In this sermon, Pastor Neil looks at the relationship between employees and employers from a biblical perspective. Here are some excerpts:
I want to talk about slaves and masters from another perspective today. Instead of slaves and masters, I want us to think in terms of employees and employers or managers. I’m confident that none of us are actual “slaves” who are subject to the demands or whims of “masters,” though there may be times when we feel like we are. But most of us, at some point in our lives, have been or will be in a workplace relationship as either an employer/manager or an employee under the supervision of a boss.
So, what does the Bible have to say to us about how to conduct ourselves in these workplace relationships? Paul speaks to both employers/bosses and employees here in Colossians as well as in the parallel passage in Ephesians 6:5- 9.
The first thing – the main thing – Paul says to slaves (employees) in both Colossians 3 and Ephesians 6 is to “obey your earthly masters in everything” (Colossians 3:22); “with respect and fear, and with sincerity of heart, just as you would obey Christ” (Ephesians 6:5). As with Paul’s instructions to children and parents, the imperative to obey is not absolute. Your highest allegiance in life is not to your employer. And must not be. Paul is speaking to Christians here – to Christian employees and their employers. So, the expectation is that if your boss is a Christian, he/she will not ask or try to compel you to do anything illegal, immoral, unethical, or in any way contrary to your faith in Jesus Christ. If your boss asks you to do something that compromises or contradicts your faith or allegiance to Christ, it is your duty as a Christian to refuse.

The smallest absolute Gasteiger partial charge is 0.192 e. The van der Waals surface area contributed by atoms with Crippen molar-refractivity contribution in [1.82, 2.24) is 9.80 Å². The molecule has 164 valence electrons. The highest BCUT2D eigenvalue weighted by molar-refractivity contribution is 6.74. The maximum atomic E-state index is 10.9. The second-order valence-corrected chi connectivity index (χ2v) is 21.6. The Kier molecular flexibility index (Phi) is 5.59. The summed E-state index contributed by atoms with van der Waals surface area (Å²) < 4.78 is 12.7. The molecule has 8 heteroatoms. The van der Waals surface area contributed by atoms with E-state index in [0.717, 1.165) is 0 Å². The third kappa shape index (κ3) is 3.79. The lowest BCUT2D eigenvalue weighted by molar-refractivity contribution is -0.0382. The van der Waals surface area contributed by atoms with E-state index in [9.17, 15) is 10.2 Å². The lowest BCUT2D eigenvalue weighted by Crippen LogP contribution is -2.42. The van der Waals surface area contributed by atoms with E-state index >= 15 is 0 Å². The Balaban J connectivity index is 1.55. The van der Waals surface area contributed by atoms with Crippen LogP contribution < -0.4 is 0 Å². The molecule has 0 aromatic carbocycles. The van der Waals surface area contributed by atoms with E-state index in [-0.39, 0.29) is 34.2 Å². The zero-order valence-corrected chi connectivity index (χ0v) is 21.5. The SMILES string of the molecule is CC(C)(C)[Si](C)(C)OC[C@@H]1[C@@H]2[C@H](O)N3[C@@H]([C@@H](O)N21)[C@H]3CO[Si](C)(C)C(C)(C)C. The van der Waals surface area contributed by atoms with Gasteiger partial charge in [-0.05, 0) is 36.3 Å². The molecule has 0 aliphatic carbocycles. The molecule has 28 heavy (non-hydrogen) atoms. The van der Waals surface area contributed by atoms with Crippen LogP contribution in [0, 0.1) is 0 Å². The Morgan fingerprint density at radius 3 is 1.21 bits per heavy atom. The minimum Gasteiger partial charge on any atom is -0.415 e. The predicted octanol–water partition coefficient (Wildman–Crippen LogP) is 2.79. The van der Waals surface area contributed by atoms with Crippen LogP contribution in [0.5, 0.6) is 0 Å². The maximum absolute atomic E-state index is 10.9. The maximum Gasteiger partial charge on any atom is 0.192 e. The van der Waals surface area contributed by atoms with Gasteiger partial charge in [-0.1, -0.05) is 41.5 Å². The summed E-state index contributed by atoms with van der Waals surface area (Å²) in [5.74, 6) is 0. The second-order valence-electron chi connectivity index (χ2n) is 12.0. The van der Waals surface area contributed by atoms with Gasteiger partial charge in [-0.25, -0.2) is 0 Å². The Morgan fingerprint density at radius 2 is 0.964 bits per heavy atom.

But, generally speaking, as a follower of Jesus, you are to obey your employer. You are to carry out the instructions and directives your boss gives you. You are to treat your boss with respect and honor. In some cases, this may be extremely difficult, because some employers, some bosses, some managers, are difficult, disreputable, dishonorable people who are impossible to please. You may have, or have had, a boss like that. What to do then? You are still to treat your boss with respect and honor, if for no other reason than for the position he/she holds. If you cannot respect the person, you can still respect the position the person holds, and treat your boss accordingly. This is what God’s Word requires. And the Holy Spirit is available to help you do what you cannot do on your own.
Pastor Neil has a lot more to say about this topic. Please click on the link below to here his sermon in its entirety.